Smoking prevalence among Indigenous pregnant women is four times the rate in non-Indigenous women (45% vs.12%). An evidence-practice gap exists in evidence-based primary care approaches for Indigenous pregnant smokers.
Aims & objectives
To determine whether a comprehensive culturally-competent multi-component intervention can increase quit rates in pregnant Indigenous smokers.
- To assess the efficacy of SISTAQUIT intervention to increase cessation among Indigenous pregnant smokers at 4 weeks post-baseline (end of treatment) measured by carbon moxoxide validation of self-reported smoking cessation.
h3. Secondary Objectives:
- Increase the proportion of health providers offering assistance in quitting to Indigenous pregnant smokers early in their pregnancy (self-report, audit of charts, and patient report).
- Reduce episodes of respiratory illness and adverse perinatal outcomes among Indigenous babies, followed to 6 months of age (baby health diary and survey).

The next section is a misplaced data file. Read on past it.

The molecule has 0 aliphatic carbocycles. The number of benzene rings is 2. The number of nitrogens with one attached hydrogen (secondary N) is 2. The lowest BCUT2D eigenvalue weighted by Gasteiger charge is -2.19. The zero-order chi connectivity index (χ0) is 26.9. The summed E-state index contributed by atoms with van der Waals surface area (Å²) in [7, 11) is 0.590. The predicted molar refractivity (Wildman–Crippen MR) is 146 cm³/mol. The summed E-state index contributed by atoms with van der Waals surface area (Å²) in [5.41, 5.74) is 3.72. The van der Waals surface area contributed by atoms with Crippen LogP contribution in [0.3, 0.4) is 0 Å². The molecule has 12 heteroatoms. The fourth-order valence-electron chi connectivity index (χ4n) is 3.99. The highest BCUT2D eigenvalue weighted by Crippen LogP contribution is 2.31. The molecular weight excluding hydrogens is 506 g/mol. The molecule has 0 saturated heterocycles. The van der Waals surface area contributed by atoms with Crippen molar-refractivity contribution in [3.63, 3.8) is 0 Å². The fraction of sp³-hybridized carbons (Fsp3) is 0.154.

- Conduct an economic evaluation the SISTAQUIT intervention that incorporates a cost-effectiveness analysis.
We developed a culturally competent evidence-based guide for smoking cessation care specific to Indigenous maternal smokers, with a multi-component intervention called ICAN QUIT in Pregnancy. The approach aims to empower women and involve them in shared decision making, using ABCD (Ask, Brief intervention, Cessation, and Discuss the psychosocial context), and recommends the expedited use of nicotine replacement therapy. The resources for provider training and clients were collaboratively developed with ACCHS in Hunter New England. The intervention, including provider training, will be pilot tested, and then a cluster randomised controlled trial will determine the efficacy of the ICAN QUIT approach. Primary outcomes will be provider practices relating to an offer of NRT to Indigenous pregnant women (measured by audit of NRT prescription). Secondary outcomes will be mean scores on client checklists of care they received, and items of smoking cessation care recorded on client notes. Results The outcomes of the collaborative development of the intervention will be discussed.
Billie Bonevski, University of Newcastle, Australia
- National Health and Medical Research Council, Australia